If anyone ever asks me my favorite book of all time, I've got no easy answer. I've loved so many, in every conceivable genre, it's impossible to choose. But if the question is about my favorite TV show? It's a snap. Buffy the Vampire Slayer. Hands down. I loved the writing, the casting, the acting, the setting, the twists and turns, and the way it ended. Every season has its own appeal, something about it that makes me happy to watch the entire series from start to finish. Which I've done. Multiple times.

The various Buffy actors have gone on to do some interesting things, from starring in new shows to bit parts in big movies and bigger parts in indie films. But the one puzzler for me was always Sarah Michelle Gellar. She was the constant on Buffy, the one who brought everything together and carried the show on her tiny shoulders. I loved Willow and the gang, and God knows I'll never get over my obsession with Spike, but really, it was all about Buffy. From the pilot to the finale, we watched her grow and mature and get better and better and better. When the show ended, I was sure she was the one who would make the jump to the big time. But apart from those awful Scooby Doo movies and a couple of horror flicks, her career seemed to stall. It made me sad. I don't even know if she's blonde anymore!

And then I heard about The Wonderful Maladys. SMG is back, boys and girls! Or she will be if HBO picks up the series about three siblings who lost their parents at a young age. I don't know much more about it other than that the pilot was shot in Manhattan and the other actors attached to the project are excellent, among them Nate Corddry, who won and then broke and then healed my heart in the single season of Studio 60. And the director is Alan Taylor, who's directed episodes of Mad Men, Sex & the City, Deadwood, and The Sopranos. Quite the resume.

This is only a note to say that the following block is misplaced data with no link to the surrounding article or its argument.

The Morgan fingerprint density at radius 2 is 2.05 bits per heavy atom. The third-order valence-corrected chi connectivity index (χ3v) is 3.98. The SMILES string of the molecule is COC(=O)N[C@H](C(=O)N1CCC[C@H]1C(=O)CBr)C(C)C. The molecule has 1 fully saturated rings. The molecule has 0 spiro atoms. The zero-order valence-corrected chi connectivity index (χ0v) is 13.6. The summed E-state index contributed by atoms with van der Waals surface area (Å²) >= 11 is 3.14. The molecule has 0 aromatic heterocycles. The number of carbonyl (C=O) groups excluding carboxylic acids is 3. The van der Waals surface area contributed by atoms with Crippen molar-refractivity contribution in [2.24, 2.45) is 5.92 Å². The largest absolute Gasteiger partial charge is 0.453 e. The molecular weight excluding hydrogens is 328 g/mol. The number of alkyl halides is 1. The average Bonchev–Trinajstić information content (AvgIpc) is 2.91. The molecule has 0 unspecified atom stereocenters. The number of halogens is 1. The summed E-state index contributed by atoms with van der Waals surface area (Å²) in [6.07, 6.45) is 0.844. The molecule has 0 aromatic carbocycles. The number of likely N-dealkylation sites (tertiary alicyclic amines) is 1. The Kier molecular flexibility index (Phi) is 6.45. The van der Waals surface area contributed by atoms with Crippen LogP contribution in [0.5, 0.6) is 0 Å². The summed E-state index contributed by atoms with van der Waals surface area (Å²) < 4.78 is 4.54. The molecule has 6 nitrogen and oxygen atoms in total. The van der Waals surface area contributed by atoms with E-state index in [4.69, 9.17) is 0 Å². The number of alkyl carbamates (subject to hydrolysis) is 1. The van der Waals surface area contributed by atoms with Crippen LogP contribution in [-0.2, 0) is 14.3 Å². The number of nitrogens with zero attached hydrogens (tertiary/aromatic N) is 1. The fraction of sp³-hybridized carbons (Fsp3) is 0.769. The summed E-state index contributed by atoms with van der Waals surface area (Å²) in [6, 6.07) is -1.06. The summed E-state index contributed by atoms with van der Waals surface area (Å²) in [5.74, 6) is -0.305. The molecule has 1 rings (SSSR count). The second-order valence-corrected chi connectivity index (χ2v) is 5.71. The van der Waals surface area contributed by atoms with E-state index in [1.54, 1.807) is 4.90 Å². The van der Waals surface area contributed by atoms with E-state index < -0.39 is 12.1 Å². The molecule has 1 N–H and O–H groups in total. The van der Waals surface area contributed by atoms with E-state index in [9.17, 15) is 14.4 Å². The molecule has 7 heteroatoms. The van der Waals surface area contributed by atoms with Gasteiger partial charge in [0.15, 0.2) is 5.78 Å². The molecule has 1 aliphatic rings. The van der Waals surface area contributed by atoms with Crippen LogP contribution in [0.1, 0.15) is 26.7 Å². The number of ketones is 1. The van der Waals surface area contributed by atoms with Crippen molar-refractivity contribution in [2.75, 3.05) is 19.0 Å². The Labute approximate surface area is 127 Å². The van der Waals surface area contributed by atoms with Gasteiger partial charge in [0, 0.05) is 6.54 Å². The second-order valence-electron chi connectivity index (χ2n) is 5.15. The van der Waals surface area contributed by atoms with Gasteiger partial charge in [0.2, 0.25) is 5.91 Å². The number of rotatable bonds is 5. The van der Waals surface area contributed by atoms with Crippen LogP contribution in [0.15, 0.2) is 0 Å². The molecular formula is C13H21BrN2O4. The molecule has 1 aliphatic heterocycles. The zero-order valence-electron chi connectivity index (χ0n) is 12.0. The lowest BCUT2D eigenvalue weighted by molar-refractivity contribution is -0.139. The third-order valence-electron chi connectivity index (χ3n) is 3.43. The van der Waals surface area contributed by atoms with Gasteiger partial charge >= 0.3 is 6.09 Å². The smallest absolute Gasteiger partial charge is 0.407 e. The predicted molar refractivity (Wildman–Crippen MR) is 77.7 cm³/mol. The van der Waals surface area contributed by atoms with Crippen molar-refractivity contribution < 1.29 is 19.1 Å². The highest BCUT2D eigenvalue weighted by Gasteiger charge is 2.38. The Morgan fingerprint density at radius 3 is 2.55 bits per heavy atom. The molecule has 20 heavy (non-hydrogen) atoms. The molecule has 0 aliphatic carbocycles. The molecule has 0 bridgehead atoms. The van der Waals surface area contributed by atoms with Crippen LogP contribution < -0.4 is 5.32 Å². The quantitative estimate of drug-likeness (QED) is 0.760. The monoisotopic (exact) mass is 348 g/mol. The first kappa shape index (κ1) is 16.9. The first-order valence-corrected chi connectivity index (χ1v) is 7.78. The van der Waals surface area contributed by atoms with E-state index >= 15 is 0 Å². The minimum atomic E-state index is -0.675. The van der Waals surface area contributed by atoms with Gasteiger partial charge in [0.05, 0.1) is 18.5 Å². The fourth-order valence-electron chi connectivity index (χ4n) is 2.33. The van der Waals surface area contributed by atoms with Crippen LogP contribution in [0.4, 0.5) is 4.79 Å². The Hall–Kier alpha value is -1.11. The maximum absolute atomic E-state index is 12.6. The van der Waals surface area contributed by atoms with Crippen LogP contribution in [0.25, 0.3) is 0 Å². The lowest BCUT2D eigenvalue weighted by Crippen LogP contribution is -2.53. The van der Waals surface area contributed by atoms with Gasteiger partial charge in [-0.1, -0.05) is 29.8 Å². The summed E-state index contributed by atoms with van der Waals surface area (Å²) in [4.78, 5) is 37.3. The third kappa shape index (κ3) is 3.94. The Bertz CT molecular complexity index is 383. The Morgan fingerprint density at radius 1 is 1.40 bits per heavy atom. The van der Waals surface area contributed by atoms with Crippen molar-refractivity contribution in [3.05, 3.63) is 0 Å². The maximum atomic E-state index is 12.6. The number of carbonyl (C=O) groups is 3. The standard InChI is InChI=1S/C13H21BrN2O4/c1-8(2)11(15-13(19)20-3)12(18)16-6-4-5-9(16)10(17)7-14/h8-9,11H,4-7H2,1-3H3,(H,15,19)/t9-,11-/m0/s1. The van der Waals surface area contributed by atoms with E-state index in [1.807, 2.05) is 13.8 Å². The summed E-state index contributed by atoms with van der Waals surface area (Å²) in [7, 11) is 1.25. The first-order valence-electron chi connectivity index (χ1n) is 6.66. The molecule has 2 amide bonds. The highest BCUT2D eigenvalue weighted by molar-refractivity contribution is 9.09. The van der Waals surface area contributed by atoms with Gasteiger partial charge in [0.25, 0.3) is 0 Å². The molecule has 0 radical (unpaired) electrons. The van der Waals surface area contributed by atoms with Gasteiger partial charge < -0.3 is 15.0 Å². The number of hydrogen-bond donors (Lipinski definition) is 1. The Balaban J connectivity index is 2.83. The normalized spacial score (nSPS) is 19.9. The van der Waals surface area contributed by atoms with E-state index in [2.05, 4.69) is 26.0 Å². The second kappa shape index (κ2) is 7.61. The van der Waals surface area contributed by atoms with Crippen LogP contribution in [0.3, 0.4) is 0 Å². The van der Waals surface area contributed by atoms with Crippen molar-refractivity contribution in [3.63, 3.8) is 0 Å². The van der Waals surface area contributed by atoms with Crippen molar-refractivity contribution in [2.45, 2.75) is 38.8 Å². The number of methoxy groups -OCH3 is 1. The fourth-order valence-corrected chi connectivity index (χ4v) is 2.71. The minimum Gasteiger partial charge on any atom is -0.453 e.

So I live in hope that we might see Sarah Michelle lighting up the small screen once again. Fingers crossed that the show is as good as it sounds!

Wednesday, August 19, 2009

All Caught Up

I'm finally caught up with two of my favorite authors' newest releases (Hot Pursuit was awesome, as expected, and A Duke of her Own made me cry with happiness for Villiers) and am ready to move on! Perhaps to someone I've never read before? I'm thinking Ann Aguirre. Her sci-fi romance gets raves all over the place. I happen to have an advance copy of Doubleblind, the third Sirantha Jax book, and I know exactly how lucky I am. Only question is, do I indulge my own neuroses and read the first two books in the Jax series first, or do I get right down to new business and dive in to Doubleblind?

What would you do? Do you think it's imperative to read a series in order, or do you expect a great series to draw you in no matter where you pick up the action?

Tuesday, August 18, 2009

The Obligatory Julie & Julia Post

As usual, I'm a little late to the party (I was taught as a child that being on time to a party is actually unconscionably rude) but I still feel the need to chime in on Julie & Julia, the movie. Full disclosure: I have not read Julie Powell's book, one of the sources for the movie. I did, however, read My Life in France, Julia Child's wonderful memoir of her years in Paris and Marseille as she learned to cook and began her masterwork, Mastering the Art of French Cooking.

The first thing that must be said is that Julia Child was an amazing woman with a huge, warm personality that draws you in when you're watching just a thirty-minute, black-and-white PBS cooking show. A full color movie of her life couldn't help but be even more appealing--especially with Meryl Streep turning in a near-flawless performance. Every single moment Meryl/Julia was onscreen, I was either smiling so hard my cheeks ached, or tearing up. I can't remember the last time I was so affected by a movie. Stanley Tucci was also fantastic as Paul Child, bringing a palpable affection and gut-deep realism to the role of Mr. Julia. I loved everything about them. I wanted their segments of the movie to go on and on.